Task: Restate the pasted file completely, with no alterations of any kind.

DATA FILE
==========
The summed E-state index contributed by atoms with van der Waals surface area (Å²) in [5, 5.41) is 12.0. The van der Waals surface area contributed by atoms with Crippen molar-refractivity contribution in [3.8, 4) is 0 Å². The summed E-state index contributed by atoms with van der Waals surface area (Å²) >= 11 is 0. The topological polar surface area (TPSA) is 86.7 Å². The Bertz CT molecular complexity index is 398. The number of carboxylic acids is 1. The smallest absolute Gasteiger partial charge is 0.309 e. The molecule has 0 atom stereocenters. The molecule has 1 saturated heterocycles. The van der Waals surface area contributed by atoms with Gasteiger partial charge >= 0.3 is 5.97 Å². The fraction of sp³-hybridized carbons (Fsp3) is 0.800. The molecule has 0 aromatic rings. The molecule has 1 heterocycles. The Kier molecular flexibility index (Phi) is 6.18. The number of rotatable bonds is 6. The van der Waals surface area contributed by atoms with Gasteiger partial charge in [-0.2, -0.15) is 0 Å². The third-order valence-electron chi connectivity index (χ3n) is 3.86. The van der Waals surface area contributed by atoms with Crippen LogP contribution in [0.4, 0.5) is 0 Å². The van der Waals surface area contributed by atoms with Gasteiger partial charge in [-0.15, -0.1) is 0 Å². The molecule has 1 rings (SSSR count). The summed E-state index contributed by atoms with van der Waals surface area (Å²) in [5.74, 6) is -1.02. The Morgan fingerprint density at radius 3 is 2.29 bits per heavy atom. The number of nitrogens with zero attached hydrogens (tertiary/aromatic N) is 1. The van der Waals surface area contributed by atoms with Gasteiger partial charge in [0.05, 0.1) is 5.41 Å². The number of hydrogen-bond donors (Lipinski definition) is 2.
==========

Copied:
The summed E-state index contributed by atoms with van der Waals surface area (Å²) in [5, 5.41) is 12.0. The van der Waals surface area contributed by atoms with Crippen molar-refractivity contribution in [3.8, 4) is 0 Å². The summed E-state index contributed by atoms with van der Waals surface area (Å²) >= 11 is 0. The topological polar surface area (TPSA) is 86.7 Å². The Bertz CT molecular complexity index is 398. The number of carboxylic acids is 1. The smallest absolute Gasteiger partial charge is 0.309 e. The molecule has 0 atom stereocenters. The molecule has 1 saturated heterocycles. The van der Waals surface area contributed by atoms with Gasteiger partial charge >= 0.3 is 5.97 Å². The fraction of sp³-hybridized carbons (Fsp3) is 0.800. The molecule has 0 aromatic rings. The molecule has 1 heterocycles. The Kier molecular flexibility index (Phi) is 6.18. The number of rotatable bonds is 6. The van der Waals surface area contributed by atoms with Gasteiger partial charge in [-0.2, -0.15) is 0 Å². The third-order valence-electron chi connectivity index (χ3n) is 3.86. The van der Waals surface area contributed by atoms with Crippen LogP contribution in [0.4, 0.5) is 0 Å². The van der Waals surface area contributed by atoms with Gasteiger partial charge in [-0.15, -0.1) is 0 Å². The molecule has 1 rings (SSSR count). The summed E-state index contributed by atoms with van der Waals surface area (Å²) in [5.74, 6) is -1.02. The Morgan fingerprint density at radius 3 is 2.29 bits per heavy atom. The number of nitrogens with zero attached hydrogens (tertiary/aromatic N) is 1. The van der Waals surface area contributed by atoms with Gasteiger partial charge in [0.05, 0.1) is 5.41 Å². The number of hydrogen-bond donors (Lipinski definition) is 2.